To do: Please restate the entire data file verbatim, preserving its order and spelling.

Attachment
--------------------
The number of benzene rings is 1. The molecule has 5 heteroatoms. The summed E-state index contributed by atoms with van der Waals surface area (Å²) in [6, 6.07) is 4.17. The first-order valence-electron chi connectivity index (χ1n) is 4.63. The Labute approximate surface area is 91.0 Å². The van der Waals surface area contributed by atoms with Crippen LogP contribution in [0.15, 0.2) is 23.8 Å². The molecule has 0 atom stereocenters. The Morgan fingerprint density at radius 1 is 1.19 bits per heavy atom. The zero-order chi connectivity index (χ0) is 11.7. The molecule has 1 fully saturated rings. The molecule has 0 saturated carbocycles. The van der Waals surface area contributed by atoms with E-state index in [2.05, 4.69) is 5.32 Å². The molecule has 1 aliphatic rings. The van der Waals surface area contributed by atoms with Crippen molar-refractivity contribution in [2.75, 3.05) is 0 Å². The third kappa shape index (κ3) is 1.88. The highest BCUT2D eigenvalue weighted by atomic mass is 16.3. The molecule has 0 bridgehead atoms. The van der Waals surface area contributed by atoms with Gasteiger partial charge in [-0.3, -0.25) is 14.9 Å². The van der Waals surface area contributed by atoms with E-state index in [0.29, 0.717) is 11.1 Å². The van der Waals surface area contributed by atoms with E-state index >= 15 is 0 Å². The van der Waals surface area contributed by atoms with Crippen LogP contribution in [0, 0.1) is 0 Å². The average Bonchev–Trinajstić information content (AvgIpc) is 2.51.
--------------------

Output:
The number of benzene rings is 1. The molecule has 5 heteroatoms. The summed E-state index contributed by atoms with van der Waals surface area (Å²) in [6, 6.07) is 4.17. The first-order valence-electron chi connectivity index (χ1n) is 4.63. The Labute approximate surface area is 91.0 Å². The van der Waals surface area contributed by atoms with Crippen LogP contribution in [0.15, 0.2) is 23.8 Å². The molecule has 0 atom stereocenters. The Morgan fingerprint density at radius 1 is 1.19 bits per heavy atom. The zero-order chi connectivity index (χ0) is 11.7. The molecule has 1 fully saturated rings. The molecule has 0 saturated carbocycles. The van der Waals surface area contributed by atoms with E-state index in [2.05, 4.69) is 5.32 Å². The molecule has 1 aliphatic rings. The van der Waals surface area contributed by atoms with Crippen molar-refractivity contribution in [2.75, 3.05) is 0 Å². The third kappa shape index (κ3) is 1.88. The highest BCUT2D eigenvalue weighted by atomic mass is 16.3. The molecule has 0 bridgehead atoms. The van der Waals surface area contributed by atoms with Gasteiger partial charge in [-0.3, -0.25) is 14.9 Å². The van der Waals surface area contributed by atoms with E-state index in [0.29, 0.717) is 11.1 Å². The van der Waals surface area contributed by atoms with E-state index >= 15 is 0 Å². The van der Waals surface area contributed by atoms with Crippen LogP contribution in [0, 0.1) is 0 Å². The average Bonchev–Trinajstić information content (AvgIpc) is 2.51.